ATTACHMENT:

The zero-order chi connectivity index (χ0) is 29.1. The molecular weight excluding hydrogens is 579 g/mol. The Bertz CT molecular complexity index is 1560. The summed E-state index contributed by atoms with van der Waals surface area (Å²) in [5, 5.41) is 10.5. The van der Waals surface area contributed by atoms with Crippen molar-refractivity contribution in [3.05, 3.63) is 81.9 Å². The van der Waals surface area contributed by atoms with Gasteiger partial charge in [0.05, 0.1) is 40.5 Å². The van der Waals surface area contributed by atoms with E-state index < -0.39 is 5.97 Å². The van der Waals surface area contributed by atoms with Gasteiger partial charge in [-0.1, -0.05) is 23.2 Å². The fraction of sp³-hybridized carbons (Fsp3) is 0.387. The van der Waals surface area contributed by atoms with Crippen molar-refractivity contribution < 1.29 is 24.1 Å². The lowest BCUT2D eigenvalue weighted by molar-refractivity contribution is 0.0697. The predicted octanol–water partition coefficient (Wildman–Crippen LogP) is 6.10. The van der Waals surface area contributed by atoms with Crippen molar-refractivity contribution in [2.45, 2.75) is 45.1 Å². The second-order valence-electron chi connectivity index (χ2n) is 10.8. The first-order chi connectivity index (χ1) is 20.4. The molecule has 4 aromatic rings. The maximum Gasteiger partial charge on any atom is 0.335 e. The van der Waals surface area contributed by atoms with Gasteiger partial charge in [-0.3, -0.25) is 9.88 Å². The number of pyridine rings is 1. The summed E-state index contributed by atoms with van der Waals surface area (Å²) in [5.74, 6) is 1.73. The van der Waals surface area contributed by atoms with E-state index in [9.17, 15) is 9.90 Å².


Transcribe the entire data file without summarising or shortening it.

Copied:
The zero-order chi connectivity index (χ0) is 29.1. The molecular weight excluding hydrogens is 579 g/mol. The Bertz CT molecular complexity index is 1560. The summed E-state index contributed by atoms with van der Waals surface area (Å²) in [5, 5.41) is 10.5. The van der Waals surface area contributed by atoms with Crippen molar-refractivity contribution in [3.05, 3.63) is 81.9 Å². The van der Waals surface area contributed by atoms with Gasteiger partial charge in [0.05, 0.1) is 40.5 Å². The van der Waals surface area contributed by atoms with E-state index < -0.39 is 5.97 Å². The van der Waals surface area contributed by atoms with Gasteiger partial charge in [-0.1, -0.05) is 23.2 Å². The fraction of sp³-hybridized carbons (Fsp3) is 0.387. The van der Waals surface area contributed by atoms with Crippen molar-refractivity contribution < 1.29 is 24.1 Å². The lowest BCUT2D eigenvalue weighted by molar-refractivity contribution is 0.0697. The predicted octanol–water partition coefficient (Wildman–Crippen LogP) is 6.10. The van der Waals surface area contributed by atoms with Crippen molar-refractivity contribution in [2.45, 2.75) is 45.1 Å². The second-order valence-electron chi connectivity index (χ2n) is 10.8. The first-order chi connectivity index (χ1) is 20.4. The molecule has 4 aromatic rings. The maximum Gasteiger partial charge on any atom is 0.335 e. The van der Waals surface area contributed by atoms with Gasteiger partial charge in [-0.3, -0.25) is 9.88 Å². The number of pyridine rings is 1. The summed E-state index contributed by atoms with van der Waals surface area (Å²) in [5.74, 6) is 1.73. The van der Waals surface area contributed by atoms with E-state index in [9.17, 15) is 9.90 Å².